Family Nurse Practitioner (FNP)

Family nurse practitioners (FNPs) are advanced practice registered nurses (APRNs) who typically work in primary care settings and treat patients of all ages, from infants and teens to adults and seniors. An FNP’s focus is on health and disease prevention. 

While they can diagnose and prescribe medication, family nurse practitioners work in partnership with family physicians, physicians assistants, and nurses in their practices. They may also collaborate with social workers and other health care professionals depending on their place of employment.

FNPs earn a Master of Science degree in Nursing (MSN), often from a family nurse practitioner program, and are required to earn board certification and credentialing offered by the American Nurses Credentialing Center (ANCC). Passing a national certification exam and state licensing exams enables FNPs to practice family-centered primary care

What Is a Family Nurse Practitioner? 

A family nurse practitioner has pursued a higher degree of education than a registered nurse (RN), including specialized classroom-based learning and hundreds of hours of clinical training in family practice. FNPs are trained to treat patients across the patient’s lifetime.

FNPs care for patients’ physical and mental health, teach wellness strategies such as nutrition and weight management and offer preventive care, including vaccination. They have the authority to diagnose and treat injuries, as well as conditions ranging from influenza to diabetes.

Roles and Responsibilities of a Family Nurse Practitioner

An FNP’s job may vary depending on their work environment, but typically includes:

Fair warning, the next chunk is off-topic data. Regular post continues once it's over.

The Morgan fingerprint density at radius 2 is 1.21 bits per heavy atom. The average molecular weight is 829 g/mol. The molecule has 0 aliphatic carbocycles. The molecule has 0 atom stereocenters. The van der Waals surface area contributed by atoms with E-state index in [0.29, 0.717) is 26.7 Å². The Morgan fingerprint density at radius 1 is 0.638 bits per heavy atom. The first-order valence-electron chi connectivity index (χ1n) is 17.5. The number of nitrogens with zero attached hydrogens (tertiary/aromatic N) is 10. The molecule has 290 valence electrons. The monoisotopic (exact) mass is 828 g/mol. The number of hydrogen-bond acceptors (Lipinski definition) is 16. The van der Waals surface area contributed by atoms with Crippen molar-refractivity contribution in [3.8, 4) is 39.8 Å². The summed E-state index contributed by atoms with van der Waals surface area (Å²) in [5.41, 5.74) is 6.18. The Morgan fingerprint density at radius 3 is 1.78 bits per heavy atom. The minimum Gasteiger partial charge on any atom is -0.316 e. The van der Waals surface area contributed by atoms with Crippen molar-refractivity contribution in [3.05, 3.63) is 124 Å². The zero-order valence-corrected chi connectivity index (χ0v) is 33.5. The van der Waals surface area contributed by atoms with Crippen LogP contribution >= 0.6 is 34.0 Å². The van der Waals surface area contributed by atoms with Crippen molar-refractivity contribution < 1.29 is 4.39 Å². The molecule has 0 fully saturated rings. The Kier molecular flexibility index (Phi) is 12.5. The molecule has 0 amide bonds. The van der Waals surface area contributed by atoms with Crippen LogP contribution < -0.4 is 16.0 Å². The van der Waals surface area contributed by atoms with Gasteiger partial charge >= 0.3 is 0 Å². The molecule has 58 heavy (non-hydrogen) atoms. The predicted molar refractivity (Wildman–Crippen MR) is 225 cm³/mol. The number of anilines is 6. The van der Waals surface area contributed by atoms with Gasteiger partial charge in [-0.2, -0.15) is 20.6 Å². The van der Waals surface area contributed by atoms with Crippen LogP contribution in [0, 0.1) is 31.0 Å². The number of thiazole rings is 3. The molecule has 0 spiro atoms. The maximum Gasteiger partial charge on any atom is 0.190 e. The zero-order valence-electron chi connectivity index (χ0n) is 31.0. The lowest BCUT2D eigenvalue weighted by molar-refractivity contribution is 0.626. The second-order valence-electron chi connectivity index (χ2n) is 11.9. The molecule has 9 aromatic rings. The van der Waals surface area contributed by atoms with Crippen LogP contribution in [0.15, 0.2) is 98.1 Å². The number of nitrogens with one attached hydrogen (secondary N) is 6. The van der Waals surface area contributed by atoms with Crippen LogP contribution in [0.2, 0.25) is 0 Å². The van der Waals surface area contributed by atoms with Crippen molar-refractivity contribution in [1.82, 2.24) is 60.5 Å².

• Listening to and recording patient health histories.
  • Providing thorough physical exams.
  • Diagnosing and treating common acute and chronic health conditions.
  • Ordering and interpreting lab and other medical test results.
  • Developing treatment plans and prescribing medications and therapies, such as physical therapy.
  • Teaching basic health care and offering counseling that encourages healthy lifestyle behaviors.
  • Referring patients to other health professionals for more complex health and mental health problems (e.g., sending a patient with a fractured wrist or complex back problems to an orthopedist).

AANP offers an interactive “State Practice Environment Map” that provides NP licensure information for all 50 states, Washington, D.C., and U.S. territories. The following states allow NPs to enjoy full, independent practice:

  • Alaska
  • Arizona
  • Colorado
  • Connecticut
  • District of Columbia
  • Hawaii
  • Idaho
  • Iowa
  • Maine
  • Maryland
  • Minnesota
  • Montana
  • Nebraska
  • Nevada
  • New Hampshire
  • New Mexico
  • North Dakota
  • Oregon
  • Rhode Island
  • South Dakota
  • Vermont
  • Washington
  • Wyoming

FNP Education Requirements

The path to becoming a family nurse practitioner typically includes these steps:

Step 1: Complete a Bachelor of Science in Nursing (BSN) degree.

Step 2: Pass the NCLEX-RN exam and holding an RN license.

Step 3: Work for multiple years in a clinical setting.